Prophylactic nipple-sparing mastectomy is as effective at preventing breast cancer as more invasive surgeries, according to a multi-institution study presented at the annual meeting of the American Society of Breast Surgeons.1
These findings can be reassuring to women who are BRCA mutation carriers that mastectomies in which the nipple and surrounding skin are preserved, resulting in more natural-looking breasts after surgery, safely reduce their breast cancer risk.
“Nipple-sparing mastectomy is gaining wide acceptance because of its superior cosmetic results, but pockets of the medical community remain skeptical that it is the right choice for the BRCA [mutation] population,” said James Jakub, MD, a breast surgeon at Mayo Clinic in Rochester, Minnesota, and lead author of the study. “This is the largest study of its kind to address the controversy, and to show that nipple-sparing mastectomy is as effective at preventing breast cancer as traditional mastectomy.”
To determine the incidence of breast cancer in BCRA-positive women who underwent prophylactic nipple-sparing mastectomy, researchers studied outcomes for 348 patients who collectively underwent 551 mastectomies performed at 9 institutions between 1968 and 2013.
The study included 203 women who underwent prophylactic bilateral mastectomy, and 145 patients who had one breast removed prophylactically after cancer occurred in the other breast.
None of the patients who underwent a bilateral nipple-sparing mastectomy developed breast cancer at any site after an average of 3 to 5 years of follow-up. No breast cancers developed in the retained skin, nipples, or lymph nodes on the side of the prophylactic procedure. Seven women died from breast cancer during follow-up; in all of those cases the patients had a previous or concurrent breast cancer at the time of surgery and their stage IV disease was attributed to that cancer.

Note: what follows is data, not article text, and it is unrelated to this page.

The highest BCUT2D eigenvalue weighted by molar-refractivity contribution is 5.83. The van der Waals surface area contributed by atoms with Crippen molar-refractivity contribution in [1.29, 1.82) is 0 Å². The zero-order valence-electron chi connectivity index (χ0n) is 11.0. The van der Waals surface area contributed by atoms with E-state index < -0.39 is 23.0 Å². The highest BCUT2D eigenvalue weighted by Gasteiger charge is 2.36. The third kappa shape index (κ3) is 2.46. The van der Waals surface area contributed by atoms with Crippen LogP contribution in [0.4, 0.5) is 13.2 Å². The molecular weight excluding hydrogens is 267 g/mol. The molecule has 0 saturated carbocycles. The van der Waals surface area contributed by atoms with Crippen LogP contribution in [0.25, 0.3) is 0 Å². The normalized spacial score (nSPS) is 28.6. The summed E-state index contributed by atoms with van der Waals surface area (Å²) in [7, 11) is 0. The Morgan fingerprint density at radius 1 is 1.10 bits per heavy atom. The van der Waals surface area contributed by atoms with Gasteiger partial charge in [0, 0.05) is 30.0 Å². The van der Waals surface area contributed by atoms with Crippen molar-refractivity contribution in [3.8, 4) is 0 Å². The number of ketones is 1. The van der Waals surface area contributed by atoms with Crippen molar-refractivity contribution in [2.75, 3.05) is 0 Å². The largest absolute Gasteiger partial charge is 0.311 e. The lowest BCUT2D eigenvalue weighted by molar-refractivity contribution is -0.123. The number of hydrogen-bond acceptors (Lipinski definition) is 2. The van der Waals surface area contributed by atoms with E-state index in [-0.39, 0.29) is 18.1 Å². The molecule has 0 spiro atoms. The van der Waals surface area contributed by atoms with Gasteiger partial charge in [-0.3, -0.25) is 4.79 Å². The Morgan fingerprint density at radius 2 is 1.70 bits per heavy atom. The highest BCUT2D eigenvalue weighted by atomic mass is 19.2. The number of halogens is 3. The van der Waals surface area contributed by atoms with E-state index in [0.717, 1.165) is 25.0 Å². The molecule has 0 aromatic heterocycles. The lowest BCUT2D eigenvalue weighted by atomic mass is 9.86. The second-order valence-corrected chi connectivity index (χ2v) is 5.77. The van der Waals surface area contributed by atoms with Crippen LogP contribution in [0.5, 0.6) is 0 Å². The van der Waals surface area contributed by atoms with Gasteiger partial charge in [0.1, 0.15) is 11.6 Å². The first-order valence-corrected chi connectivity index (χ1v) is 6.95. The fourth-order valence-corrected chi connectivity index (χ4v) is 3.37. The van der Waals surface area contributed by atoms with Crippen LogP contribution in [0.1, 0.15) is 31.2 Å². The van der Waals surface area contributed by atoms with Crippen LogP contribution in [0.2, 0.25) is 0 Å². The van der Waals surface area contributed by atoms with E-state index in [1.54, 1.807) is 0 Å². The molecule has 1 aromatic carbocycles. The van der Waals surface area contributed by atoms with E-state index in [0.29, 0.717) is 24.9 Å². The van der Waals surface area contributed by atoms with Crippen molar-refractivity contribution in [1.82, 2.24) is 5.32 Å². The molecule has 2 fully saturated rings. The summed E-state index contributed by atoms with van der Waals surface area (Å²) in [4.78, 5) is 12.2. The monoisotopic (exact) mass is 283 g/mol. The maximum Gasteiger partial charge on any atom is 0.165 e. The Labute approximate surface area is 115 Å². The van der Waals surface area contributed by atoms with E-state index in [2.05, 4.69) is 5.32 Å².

Nipple-sparing mastectomies leave the nipple, areola, and breast skin intact. Their use is increasing and has gained acceptance as a safe option for patients with breast cancer.
In 2009, approximately 8% of mastectomies performed at Mayo Clinic were nipple-sparing, and that number more than tripled to approximately 30% just 5 years later. Jakub reported that that number is increasing further. Still, controversy has remained over whether the procedure is appropriate for women with BRCA mutations, who risk of breast cancer is 50% to 60% by age 70 years and up to 80% over a lifetime.
“The BRCA population has a genetic mutation in all the cells of their body that predisposes them to breast cancer,” Jakub said. “We know that a majority of breast cancers originate in the breast ducts, so it might seem counterintuitive to leave behind the nipple and the ducts associated with the nipple when you are trying to reduce the risk of this disease.”
Several studies have shown the procedure is safe among BCRA mutation carriers, but some physicians have been waiting for more evidence. Jakub believes the study results offer further proof that nipple-sparing mastectomy is effective in preventing breast cancer among women carrying the BRCA mutation and should be offered when they consider prophylactic surgery.
“There is no question that this option of nipple-sparing mastectomy can often provide an outstanding cosmetic result and may make it easier for women who are at risk to take this preventive measure,” Jakub said. “Though the nipple is preserved, it unfortunately will not have stimulation or arousal. Despite that, studies looking at the impact of risk-reducing surgery on quality of life, sexual satisfaction, and intimacy, suggest that being able to preserve aesthetics and body image can improve all of these factors.”
1. Jakub J. Multi-institutional study of the oncologic safety of prophylactic nipple-sparing mastectomy in a BRCA population. Oral presentation at: American Society of Breast Surgeons 17th Annual Meeting; April 13-18, 2016; Dallas, Texas.